Contrast this with selling the property while still overseas, however. Not only will the 6 year exempt period be ignored, but so will be the 18 years that the family lived in the home before moving overseas. The total gain will be calculated as $3.5 million – $600,000 = $2.9 million, with tax payable at the top marginal rate of 45% being more than $1.3 million – a terrible outcome.
An even better result in terms of CGT would arise if the family moved back to Australia and into the house no later than September 2024, i.e. within the six year exemption period. In that case, as long as they continue living in the property, it will be treated as having always been their main residence, and on a later sale any capital gain will be entirely tax-free.
The next consideration is the investment portfolio, which does not include Australian real property. The investments are treated as having been disposed of at their market values on the date that Sally and Jim changed their tax residency, triggering capital gains / losses as appropriate. They could defer the tax until actual disposal, but usually this just increases the taxable capital gain, and also reduces the CGT discount percentage applied to the gain.
There is a net capital gain of $20,000 from investments held less than 12 months, and a net capital gain of $80,000 that is eligible for the 50% CGT discount, i.e. net taxable capital gains of $60,000, split equally between Sally and Jim and declared in their 2019 tax returns.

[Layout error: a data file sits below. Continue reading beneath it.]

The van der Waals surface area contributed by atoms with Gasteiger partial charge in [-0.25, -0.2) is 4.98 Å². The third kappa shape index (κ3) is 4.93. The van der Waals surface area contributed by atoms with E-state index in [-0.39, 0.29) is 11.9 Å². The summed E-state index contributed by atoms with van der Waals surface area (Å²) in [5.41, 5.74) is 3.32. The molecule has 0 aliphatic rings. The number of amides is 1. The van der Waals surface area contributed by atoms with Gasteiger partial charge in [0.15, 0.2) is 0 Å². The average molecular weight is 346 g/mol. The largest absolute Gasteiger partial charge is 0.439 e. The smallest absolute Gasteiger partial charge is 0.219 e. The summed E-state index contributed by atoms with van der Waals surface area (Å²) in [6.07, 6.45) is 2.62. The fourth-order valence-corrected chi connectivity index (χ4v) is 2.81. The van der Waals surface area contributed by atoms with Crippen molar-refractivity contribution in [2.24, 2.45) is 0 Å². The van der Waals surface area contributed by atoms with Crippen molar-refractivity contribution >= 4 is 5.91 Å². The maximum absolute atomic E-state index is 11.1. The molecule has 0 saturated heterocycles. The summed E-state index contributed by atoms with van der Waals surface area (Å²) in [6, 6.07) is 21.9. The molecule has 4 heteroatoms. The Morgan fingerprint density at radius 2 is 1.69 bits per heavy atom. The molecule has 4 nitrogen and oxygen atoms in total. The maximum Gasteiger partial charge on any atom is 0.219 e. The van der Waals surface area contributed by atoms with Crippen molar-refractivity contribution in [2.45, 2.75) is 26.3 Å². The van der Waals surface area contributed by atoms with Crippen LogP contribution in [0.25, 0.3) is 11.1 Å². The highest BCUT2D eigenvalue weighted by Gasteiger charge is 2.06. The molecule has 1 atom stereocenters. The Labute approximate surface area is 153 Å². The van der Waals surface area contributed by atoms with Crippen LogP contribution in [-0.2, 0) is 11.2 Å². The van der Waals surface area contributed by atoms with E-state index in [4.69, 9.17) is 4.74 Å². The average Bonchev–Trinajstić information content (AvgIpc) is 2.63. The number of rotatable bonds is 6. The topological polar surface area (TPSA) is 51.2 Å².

Any investments still held at the date that they return to Australia will be deemed to be reacquired at market value at that time.
There are also many issues to consider with superannuation. While Sally and Jim do not have a SMSF to worry about, they should still keep an eye on the performance of their super fund while they are overseas and not let it become a case of “out of sight, out of mind”.
Assuming that they come back from Singapore in eight years as suggested above, Sally will be 46 and Jim will be 48, and they will be getting into the critical years for building up a superannuation balance sufficient to sustain their desired lifestyle in retirement.
This is where careful planning before they leave can allow them to start off their Singapore adventure with a strategy to keep their superannuation balance growing during this period, and help provide a springboard for their retirement planning on their return.
HLB Mann Judd Sydney is a firm of accountants and business and financial advisers, and part of the HLB Mann Judd Australasian Association.